“What’s fascinating about this study is that it shows that dogs really care about their people,” said canine researcher Clive Wynne in a press statement. “Even without training, many dogs will try and rescue people who appear to be in distress—and when they fail, we can still see how upset they are. The results from the control tests indicate that dogs who fail to rescue their people are unable to understand what to do—it’s not that they don’t care about their people.”

Negative reinforcement can traumatize dogs

Sometimes it can be really tempting to yell at your dog. We’re two different species; we don’t always understand each other’s habits and instincts. But recent research cautions against giving in to the urge to shout at your pup; negative reinforcement like shouting, “physical manipulation” of the dog, and yanking on the leash can have lifelong negative impacts.

In a study published in December 2020 in the journal PLOS ONE, researchers confirmed that companion dogs that went through aversive training had increased levels of stress even when they were relaxing at home. They were also far more cautious about investigating new objects compared to dogs trained with positive reinforcement.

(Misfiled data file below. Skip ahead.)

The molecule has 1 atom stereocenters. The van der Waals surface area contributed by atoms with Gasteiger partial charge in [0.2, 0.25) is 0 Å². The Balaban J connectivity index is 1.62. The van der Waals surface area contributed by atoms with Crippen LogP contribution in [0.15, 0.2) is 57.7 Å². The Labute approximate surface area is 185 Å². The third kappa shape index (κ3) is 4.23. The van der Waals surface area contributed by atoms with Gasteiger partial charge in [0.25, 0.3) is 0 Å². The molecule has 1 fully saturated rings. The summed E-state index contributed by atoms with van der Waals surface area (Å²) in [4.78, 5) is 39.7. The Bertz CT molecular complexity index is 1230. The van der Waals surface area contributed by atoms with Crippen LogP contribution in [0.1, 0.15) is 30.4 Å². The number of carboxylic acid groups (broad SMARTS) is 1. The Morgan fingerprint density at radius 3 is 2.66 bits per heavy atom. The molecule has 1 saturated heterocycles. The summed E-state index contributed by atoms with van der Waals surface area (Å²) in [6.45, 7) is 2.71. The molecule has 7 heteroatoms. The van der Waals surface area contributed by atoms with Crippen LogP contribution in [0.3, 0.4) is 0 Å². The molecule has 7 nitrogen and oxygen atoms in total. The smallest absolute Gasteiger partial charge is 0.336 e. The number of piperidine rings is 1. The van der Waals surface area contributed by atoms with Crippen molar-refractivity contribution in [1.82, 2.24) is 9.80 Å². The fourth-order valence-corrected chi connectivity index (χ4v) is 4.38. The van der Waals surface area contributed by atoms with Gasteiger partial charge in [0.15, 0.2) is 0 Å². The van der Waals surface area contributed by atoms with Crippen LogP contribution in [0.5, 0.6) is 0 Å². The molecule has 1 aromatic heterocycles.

Using aversive training methods “compromises the welfare of companion dogs in both the short and long-term,” wrote the authors. Treats and other non-aggressive training methods are preferable whenever possible.

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We’ve been miscalculating dogs’ ages

I’ve always been told that one human year was equivalent to seven dog years. Well, it turns out that’s not an accurate way to measure a dog’s age.

A group of researchers decided to find the perfect formula that could calculate the true age of a dog. The resulting formula, published in the journal Cell Systems in July 2020, is more accurate, although definitely not as easy to remember as “one year = seven dog years.”

The magic formula is: 16 ln(dog age) + 31 = age in human years.

As an example, let’s use Google’s calculator to figure out the equivalent human age of a 15-year-old dog. That means we pull up the calculator and press the “ln” function. Then, type in the dog’s age, which is 15, and hit the equal button. Multiply the result by 16. Lastly, add 31.

16 ln(15) + 31 = 74.33 human years old.

This formula doesn’t only help us understand dogs’ ages; it helps us understand how quickly they age in their early life before slowing down. Thanks to this formula, we can presume that a 1-year-old dog is equivalent to a 31-year-old human; a 2-year-old dog is equal to a 42-year-old human. In contrast, a 6-year-old dog and a 7-year-old dog are equivalent to a 59-year-old human and a 62-year-old human. The difference in age between the two is less prominent than when the dog was younger.